4

I've set up ert test results to display in a separate frame, if one exists, and in a bottom side-window otherwise:

(add-to-list 'display-buffer-alist
             '("\\`\\*ert\\*\\'"
               (display-buffer-reuse-window
                display-buffer-in-side-window)
               (reusable-frames      . visible)
               (inhibit-switch-frame . t)
               (side                 . bottom)))

In either case, I don't want the results window to gain focus, as I'd rather keep focus on the window I was editing in. So far, I can't find a way to do that.

Even when I've broken off a separate frame for the results, and despite specifying (inhibit-switch-frame . t), the results frame+window steals focus every time I trigger tests.

I even tried implementing a wrapper function to reselect the original window & frame, but even that isn't working:

(defun my-ert ()
  (let ((original-frame  (selected-frame))
        (original-window (selected-window)))
    (ert-run-tests-interactively t)
    (select-frame  original-frame)
    (select-window original-window)))

What am I missing?

  • I can see that, like most Emacs users, you have bent over backwards so as not to touch the function(s) responsible for the behavior you wish to change. However, that is still an option you may wish to consider. I.e., M-x find-function RET ert-run-tests-interactively RET and start tracing it -- find where the bad behavior is and consider changing it by making a new function or redefining the existing function. In the ert.el library, I see only one usage of switch-to-buffer-other-window and five usages of pop-to-buffer -- those functions are the most likely suspects. – lawlist Jan 9 '17 at 5:19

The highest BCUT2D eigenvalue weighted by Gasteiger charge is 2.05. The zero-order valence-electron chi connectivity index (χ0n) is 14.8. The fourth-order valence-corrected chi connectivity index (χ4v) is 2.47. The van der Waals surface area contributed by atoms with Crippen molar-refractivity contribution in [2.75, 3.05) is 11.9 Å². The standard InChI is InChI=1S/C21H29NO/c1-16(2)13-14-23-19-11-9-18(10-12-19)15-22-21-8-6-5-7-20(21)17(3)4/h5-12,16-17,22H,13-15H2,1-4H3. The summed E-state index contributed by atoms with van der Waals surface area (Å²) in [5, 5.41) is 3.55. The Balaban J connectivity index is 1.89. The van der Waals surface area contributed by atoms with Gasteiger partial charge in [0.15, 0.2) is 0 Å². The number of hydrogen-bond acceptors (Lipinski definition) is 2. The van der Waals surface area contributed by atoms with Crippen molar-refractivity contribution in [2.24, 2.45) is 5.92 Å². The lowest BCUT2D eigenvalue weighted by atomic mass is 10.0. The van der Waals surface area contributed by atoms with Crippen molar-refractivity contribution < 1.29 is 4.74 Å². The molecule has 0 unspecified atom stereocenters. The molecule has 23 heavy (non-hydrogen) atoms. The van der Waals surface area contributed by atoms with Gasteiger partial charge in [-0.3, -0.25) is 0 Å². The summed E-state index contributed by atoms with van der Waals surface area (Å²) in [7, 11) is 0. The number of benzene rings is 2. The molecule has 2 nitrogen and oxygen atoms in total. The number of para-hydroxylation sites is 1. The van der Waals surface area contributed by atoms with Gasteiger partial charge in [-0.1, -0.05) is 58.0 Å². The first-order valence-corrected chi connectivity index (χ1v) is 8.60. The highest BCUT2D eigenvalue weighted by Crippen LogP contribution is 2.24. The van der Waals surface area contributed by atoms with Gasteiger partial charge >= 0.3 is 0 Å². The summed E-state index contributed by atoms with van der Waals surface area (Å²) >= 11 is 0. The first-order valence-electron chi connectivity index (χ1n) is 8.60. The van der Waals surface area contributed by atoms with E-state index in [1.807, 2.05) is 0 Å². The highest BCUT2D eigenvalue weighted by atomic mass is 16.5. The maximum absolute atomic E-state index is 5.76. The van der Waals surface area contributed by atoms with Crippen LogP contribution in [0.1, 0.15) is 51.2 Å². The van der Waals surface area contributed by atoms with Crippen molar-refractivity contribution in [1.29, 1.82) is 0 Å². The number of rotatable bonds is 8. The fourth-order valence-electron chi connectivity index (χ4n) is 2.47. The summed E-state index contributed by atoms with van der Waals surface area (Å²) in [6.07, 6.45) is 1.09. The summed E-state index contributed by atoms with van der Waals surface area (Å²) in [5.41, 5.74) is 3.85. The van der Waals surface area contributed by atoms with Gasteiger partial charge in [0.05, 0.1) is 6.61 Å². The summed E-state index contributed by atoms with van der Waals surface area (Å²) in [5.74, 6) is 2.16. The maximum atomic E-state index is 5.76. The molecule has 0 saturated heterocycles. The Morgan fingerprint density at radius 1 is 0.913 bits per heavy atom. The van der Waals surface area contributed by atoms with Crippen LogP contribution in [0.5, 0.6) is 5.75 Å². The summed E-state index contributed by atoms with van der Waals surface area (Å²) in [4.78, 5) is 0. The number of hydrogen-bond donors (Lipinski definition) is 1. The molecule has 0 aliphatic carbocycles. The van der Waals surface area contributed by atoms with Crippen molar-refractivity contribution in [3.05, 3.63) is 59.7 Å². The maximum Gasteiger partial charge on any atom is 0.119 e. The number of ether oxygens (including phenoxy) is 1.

• You have to escape the asterisks. – mutbuerger Jan 9 '17 at 5:36
  • @mutbuerger That's my bad, I miscopied the code into my question (I'm actually using the rx function to generate the regexp, but wanted to simplify things for the purposes of posting. – ivan Jan 9 '17 at 5:48
  • @Drew I'm on macOS Sierra, but what you suggested (select-frame-set-input-focus) worked. Thank you! – ivan Jan 9 '17 at 5:52
  • OK, good. I changed the comment to an answer (comments can be deleted anytime, in hopes it can help someone else too. – Drew Jan 9 '17 at 15:42
3

Some window managers, such as MS Windows, automatically give a new frame the focus after they create it.

If you need to focus another frame at that point then you will likely need to use function select-frame-set-input-focus.

  • 1
    For those users of OSX, select-frame-set-input-focus will cause Emacs to acquire focus over other applications/windows. If a user has a long running function that will utilize select-frame-set-input-focus at some point in the future and the user wishes to utilize the free-time/down-time to surf the internet with another browser (e.g., Firefox), Emacs will take the user away from what he/she was doing. An alternative to avoid this problem is using a combination of select-frame followed by raise-frame, which does not take the user away from another application. – lawlist Jan 9 '17 at 16:48
  • 1
    @lawlist: FWIW (just some more info): select-frame + raise-frame is not equivalent to select-frame-set-input-focus, at least on MS Windows. That combination will not set the focus (on MS Windows). – Drew Jan 9 '17 at 18:47
  • @Drew I found the same to be true on macOS – ivan Jan 10 '17 at 2:43

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